An Untimely Death Spurs a Timely Mission
Patient Safety The tragic death of Louise Batz after a routine procedure prompted her family to advocate for change.
In 2009, after a successful knee replacement surgery, all signs indicated that Louise Batz would make it out of the hospital in time for the birth of her fourth grandchild. Yet, when she returned to her room, she was unnecessarily prescribed a combination of sedatives and opioids that resulted in respiratory depression and an anoxic brain injury. Louise was placed on life support and 10 days later, tragically lost her life.
While Louise was on life support, her children asked countless questions and it didn’t take long for them to realize that their mother’s deteriorating condition was caused by a preventable medical error. “I wondered, ‘Does this happen to a lot of people, or are we just the most unlucky people in the world?’”says Laura Townsend, daughter of Louise Batz. “I started doing research and I couldn’t believe what I was reading: Almost 200,000 people a year die from preventable medical errors, that it is the third leading cause of death in this country. How did we not know until it was too late?”
“I started doing research and I couldn’t believe what I was reading: Almost 200,000 people a year die from preventable medical errors, that it is the third leading cause of death in this country. How did we not know until it was too late?”
In her honor, the family founded the Louise H. Batz Patient Safety Foundation with Townsend as president. She describes her mother’s death as the most devastating moment of her life. “It felt like my mom had just been hit by a drunk driver. It was all so sudden, all so unexpected and tragically, could have been avoided,” she says.
By partnering with healthcare facilities, Townsend and her staff are looking to promote a cultureof teamwork, increase the health literacy of patients and families, empower patients to ask the most critical questions, track and log medication use and vitals and learn how to be an extra set of eyes for the medical team.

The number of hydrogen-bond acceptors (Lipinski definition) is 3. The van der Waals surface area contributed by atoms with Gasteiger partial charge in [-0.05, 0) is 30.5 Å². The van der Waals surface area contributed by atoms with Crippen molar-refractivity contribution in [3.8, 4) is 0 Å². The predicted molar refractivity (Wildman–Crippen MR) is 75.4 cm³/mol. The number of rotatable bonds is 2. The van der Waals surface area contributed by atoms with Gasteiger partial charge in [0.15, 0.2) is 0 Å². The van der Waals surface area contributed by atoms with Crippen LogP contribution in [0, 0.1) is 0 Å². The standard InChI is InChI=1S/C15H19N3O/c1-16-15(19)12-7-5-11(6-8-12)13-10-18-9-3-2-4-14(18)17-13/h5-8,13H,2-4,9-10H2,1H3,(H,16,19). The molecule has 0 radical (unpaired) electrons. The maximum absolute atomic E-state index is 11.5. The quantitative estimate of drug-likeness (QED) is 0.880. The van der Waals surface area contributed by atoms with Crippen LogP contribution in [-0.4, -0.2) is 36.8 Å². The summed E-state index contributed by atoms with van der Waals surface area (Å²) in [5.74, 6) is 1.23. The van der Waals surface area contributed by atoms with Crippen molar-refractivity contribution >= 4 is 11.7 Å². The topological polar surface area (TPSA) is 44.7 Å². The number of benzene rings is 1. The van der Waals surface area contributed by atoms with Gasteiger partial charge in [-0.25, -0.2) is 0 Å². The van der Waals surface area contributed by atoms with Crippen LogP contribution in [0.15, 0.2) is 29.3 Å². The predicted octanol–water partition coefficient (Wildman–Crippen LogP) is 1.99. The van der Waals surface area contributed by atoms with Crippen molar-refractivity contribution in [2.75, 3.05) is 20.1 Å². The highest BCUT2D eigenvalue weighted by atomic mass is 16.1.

“I wish every day that I could just have five hours back. If I only knew then what I know now, my mom would be with us,” Townsend says. Although Louise’s family asked thousands of questions in the days leading up to and after the accident that took her life, like many patients, they simply never asked the right ones.
In Louise’s case, this meant that nobody on the medical team or in the family thought to check if she was one of the more than 25 million Americans with undiagnosed sleep apnea, which — if discovered earlier — would have led to more vigilant monitoring and the avoidance of certain drugs. “Preventable errors are no one person’s fault,” says Townsend. “My mom had great nurses, great doctors and a great family, but great players don’t always make a great team. What happened to my mom was 100 percent preventable. The time is now to work together to help our doctors and nurses, and to truly become part of the healthcare team. If we are going to make a difference in the staggering numbers of preventable medical errors that happen each year, we can no longer be spectators in our own healthcare.”
A community united
This Patient Safety Awareness Week, in memory of Louise and the thousands of other Americans who lost their lives to preventable medical errors, we urge patients to educate themselves on what they can do to become a stronger member of their care team.
“She was just the best mom in the world,” Townsend says through tears. “She taught me how to love, respect and care for others, to never give up, to always persevere and most importantly, never to lose hope. She was my hero. She saved my life everyday and still does. I hope her story and legacy will inspire the hero in all of us.”